ZHAO: Well, it’s a very complicated situation. There are still some state enterprises where the workers will have their own official union, although the unions are not really involved in salary negotiation in the Western sense. But, for the massive working-class population, they really do not have much in terms of bargaining power, in terms of their salary situation. It’s very much determined by the factory owners. And in even worse situations, their salaries will not even get paid. So there’s a situation of unpaid salaries.

PERIES: What do you mean there are situations of unpaid work?

ZHAO: Well, factory workers will work for the owners, and then they were not being paid on a regular or a monthly basis. So they’re essentially owed salaries. And this sounds really outrageous in the West’s context, but it’s very common in China.

PERIES: Is that somewhat like indentured laborers, that they get food and a place to put their head down, and they work at the factory in exchange?

ZHAO: Well, it’s not strictly indentured labor either, because, yes, factories normally provide them with dorms and a very crowded place to stay, but mostly in terms of status, these workers are supposedly free agents. But sometimes workers, in order to get a job, they have to pay a deposit to the owner. And so it’s not indentured labor in the literal sense. But to the extent that they are not being–they’re not in an organizing situation to bargain with the owner, and there is no enforcement of labor rights. That is an issue, because in China, legally, workers are supposed to be paid. There’s no question about it. And also, there are channels for grievances, for example labor arbitration and all that.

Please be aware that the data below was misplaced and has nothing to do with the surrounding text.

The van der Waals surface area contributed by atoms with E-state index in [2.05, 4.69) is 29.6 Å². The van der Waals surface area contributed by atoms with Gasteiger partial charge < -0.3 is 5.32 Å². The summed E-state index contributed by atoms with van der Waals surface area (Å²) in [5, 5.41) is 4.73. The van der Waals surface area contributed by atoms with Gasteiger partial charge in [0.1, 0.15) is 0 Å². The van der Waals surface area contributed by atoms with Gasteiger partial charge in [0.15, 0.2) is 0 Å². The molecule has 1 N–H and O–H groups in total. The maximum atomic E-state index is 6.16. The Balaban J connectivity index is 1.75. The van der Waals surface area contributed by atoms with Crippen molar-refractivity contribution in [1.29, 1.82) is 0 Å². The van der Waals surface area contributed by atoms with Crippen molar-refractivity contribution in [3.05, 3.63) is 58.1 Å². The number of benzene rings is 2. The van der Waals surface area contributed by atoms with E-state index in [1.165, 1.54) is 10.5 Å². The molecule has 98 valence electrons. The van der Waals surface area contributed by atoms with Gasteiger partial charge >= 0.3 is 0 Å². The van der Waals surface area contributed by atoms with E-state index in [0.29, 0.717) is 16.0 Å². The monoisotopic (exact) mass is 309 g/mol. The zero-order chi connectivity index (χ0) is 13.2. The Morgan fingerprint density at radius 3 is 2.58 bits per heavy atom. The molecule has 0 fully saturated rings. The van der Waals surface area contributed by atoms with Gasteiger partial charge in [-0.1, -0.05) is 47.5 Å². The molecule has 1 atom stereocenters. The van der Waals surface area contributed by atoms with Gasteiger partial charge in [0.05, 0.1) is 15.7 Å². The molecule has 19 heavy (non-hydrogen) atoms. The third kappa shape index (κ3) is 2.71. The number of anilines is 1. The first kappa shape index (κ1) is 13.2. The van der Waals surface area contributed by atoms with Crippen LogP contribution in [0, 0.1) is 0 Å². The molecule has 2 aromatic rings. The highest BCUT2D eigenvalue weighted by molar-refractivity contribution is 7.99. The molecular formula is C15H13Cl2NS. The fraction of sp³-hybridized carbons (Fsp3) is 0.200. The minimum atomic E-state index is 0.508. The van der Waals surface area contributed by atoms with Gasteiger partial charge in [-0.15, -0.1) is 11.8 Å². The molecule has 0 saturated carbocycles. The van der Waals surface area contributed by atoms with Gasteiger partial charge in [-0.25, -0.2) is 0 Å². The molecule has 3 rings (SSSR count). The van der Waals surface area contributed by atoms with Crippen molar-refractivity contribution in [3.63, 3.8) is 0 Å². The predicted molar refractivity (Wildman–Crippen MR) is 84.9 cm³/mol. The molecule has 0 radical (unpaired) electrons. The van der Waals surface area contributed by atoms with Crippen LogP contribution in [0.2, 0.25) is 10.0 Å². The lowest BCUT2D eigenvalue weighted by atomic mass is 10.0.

But sometimes this kind of channels did not really work to the favor of the working people. So, for example, myself, I wrote a case where these worker were owed salaries by the factory owner, by a construction company, and he tried all kind of means, legal means, to get a salary paid, and in the end he didn’t get the salary and he end up basically trying to kill–actually, he actually killed a few of the foremen who he interact with to get his salary. So this kind of an issue [created (?)] a lot of social [consonance (?)].

PERIES: Professor Zhao, what kind of organizing is going on against these work conditions in China?

ZHAO: It’s complicated, because there are situations where workers try to organize kind of NGO kind of things, also try to organize worker support groups, which are in a gray zone, because workers can organize self-supporting groups that are not official unions. But, again, this kind of organization is also limited. And, of course, the government is also very sensitive against autonomous union organization, right?

PERIES: Alright. Professors Zhao, thank you so much for joining us today.

ZHAO: Thank you.

PERIES: And thank you for joining us on The Real News Network.


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Dr. Yuezhi Zhao is Professor and Canada Research Chair in Political Economy of Global Communication at the School of Communication, Simon Fraser University, Canada. Centering her research on media and democracy in Western and Chinese contexts, Dr. Zhao's books include Sustaining Democracy? Journalism and the Politics of Objectivity (coauthored), Media,Market, and Democracy in China:Between the Party Line and Bottom Line, and Communication in China: Political Economy, Power and Conflict. Dr. Zhao is also the founding director of the MA Double Degree in Global Communication at Simon Fraser University and a Senior Fellow at the Asia Pacific Foundation of Canada.